During the course of their research—especially after hearing the executives describe their considerable achievements—it became obvious to Finkelstein and his colleagues that everyone interviewed was exceptionally bright, articulate, and perceptive, disproving the most common explanation for a business failure: that the CEO and other senior executives were unintelligent and incompetent. They also refuted another leading theory—that the executives didn't know what was coming—finding that none of the failures examined happened as a result of executives being caught off-guard by unforeseeable events. "Early on in the research, we discovered that virtually all the conventional answers to the question of why corporations fail are wrong," says Finkelstein. "That presented a huge puzzle that no one had looked at in depth before."
While solving the puzzle, Finkelstein and his team made several surprising discoveries. They found, for example, that in almost every case, the same underlying core phenomena occurred, cutting across time, industry, and geography. "Essentially the same patterns of failure explained the disasters of the 1980s and 90s that we considered, as well as the dotcoms and the recent scandals," Finkelstein says. "We also studied several foreign companies—from Japan, the U.K., Australia, Germany—and found the same thing." They also learned that when the going gets tough, CEOs often react just like the rest of us: they get defensive, don't face reality, have difficulty dealing with change, and sometimes choose not to respond even when they know they should. "We tend to view CEOs as celebrities and heroes," he says. "But they're human, too, with a full range of foibles and irrational behaviors."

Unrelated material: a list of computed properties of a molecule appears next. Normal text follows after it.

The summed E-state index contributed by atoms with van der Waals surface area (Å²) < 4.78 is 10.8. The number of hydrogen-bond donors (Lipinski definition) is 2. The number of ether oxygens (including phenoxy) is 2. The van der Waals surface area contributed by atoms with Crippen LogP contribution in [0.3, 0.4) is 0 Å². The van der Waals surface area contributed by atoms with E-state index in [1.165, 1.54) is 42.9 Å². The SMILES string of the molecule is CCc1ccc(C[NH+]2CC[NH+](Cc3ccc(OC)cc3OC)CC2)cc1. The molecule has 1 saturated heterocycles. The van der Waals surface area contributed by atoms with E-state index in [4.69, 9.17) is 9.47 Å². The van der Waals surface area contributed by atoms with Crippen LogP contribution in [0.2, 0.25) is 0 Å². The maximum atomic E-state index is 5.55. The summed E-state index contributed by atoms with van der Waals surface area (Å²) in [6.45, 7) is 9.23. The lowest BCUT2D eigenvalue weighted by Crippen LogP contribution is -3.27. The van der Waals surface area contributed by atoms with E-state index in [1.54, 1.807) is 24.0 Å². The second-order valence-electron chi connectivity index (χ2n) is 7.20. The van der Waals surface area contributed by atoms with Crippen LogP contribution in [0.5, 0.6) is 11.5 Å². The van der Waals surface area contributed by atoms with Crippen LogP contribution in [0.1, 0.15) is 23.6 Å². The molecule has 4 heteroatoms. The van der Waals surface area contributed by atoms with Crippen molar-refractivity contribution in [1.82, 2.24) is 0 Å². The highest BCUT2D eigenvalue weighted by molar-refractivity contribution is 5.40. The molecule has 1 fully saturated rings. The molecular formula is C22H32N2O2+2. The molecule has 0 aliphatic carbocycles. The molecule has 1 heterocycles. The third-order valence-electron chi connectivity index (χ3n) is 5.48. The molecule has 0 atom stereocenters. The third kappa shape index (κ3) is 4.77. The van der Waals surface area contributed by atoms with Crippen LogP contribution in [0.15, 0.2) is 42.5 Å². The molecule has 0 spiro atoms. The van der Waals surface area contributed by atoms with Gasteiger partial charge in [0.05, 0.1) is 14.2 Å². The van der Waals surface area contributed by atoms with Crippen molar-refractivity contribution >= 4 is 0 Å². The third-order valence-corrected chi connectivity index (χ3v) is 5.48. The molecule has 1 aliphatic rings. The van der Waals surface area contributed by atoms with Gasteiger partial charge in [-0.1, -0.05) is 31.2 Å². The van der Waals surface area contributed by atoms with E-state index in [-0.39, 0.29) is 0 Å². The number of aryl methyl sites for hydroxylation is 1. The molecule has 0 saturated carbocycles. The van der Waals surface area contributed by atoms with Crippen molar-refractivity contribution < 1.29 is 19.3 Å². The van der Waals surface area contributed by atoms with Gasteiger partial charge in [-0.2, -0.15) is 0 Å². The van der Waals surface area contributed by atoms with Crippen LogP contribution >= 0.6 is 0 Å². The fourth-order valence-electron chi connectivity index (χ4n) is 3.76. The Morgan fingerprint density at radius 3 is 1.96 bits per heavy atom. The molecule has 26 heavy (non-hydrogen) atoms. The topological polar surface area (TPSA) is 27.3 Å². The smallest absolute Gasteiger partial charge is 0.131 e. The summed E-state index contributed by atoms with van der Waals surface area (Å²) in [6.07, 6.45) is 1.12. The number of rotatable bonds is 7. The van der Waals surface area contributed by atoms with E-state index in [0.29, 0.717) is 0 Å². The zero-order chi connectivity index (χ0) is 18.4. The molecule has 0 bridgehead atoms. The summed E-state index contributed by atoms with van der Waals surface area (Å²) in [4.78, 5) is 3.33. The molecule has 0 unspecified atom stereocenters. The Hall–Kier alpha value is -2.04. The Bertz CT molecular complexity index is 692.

These findings and others in the book have not previously emerged, says Finkelstein, largely because there's never been a comparable, comprehensive study on corporate failure. "The literature and business schools are dominated by 'best practice'—the best way to do things, how to get things right, how to be successful. Very seldom do we look explicitly at the other side, even though intuitively we always say we learn from mistakes."
Learning from corporate mistakes—from new business breakdowns, to the inability to cope with innovation and change, to the pitfalls of mergers and acquisitions, to bad strategy—is precisely the aim of Why Smart Executives Fail. The last two chapters of the book discuss explicitly how executives can identify cautionary signals and the common pattern by which mistakes spread through companies. "If you see the warning signs early enough, there are opportunities to step in. Or, if a mistake does happen, you can prevent it from cascading and getting out of hand," says Finkelstein. "If you recognize the pattern, I'm certain you can avoid corporate disasters." You can be certain, too—just read the book.
- Mark Laser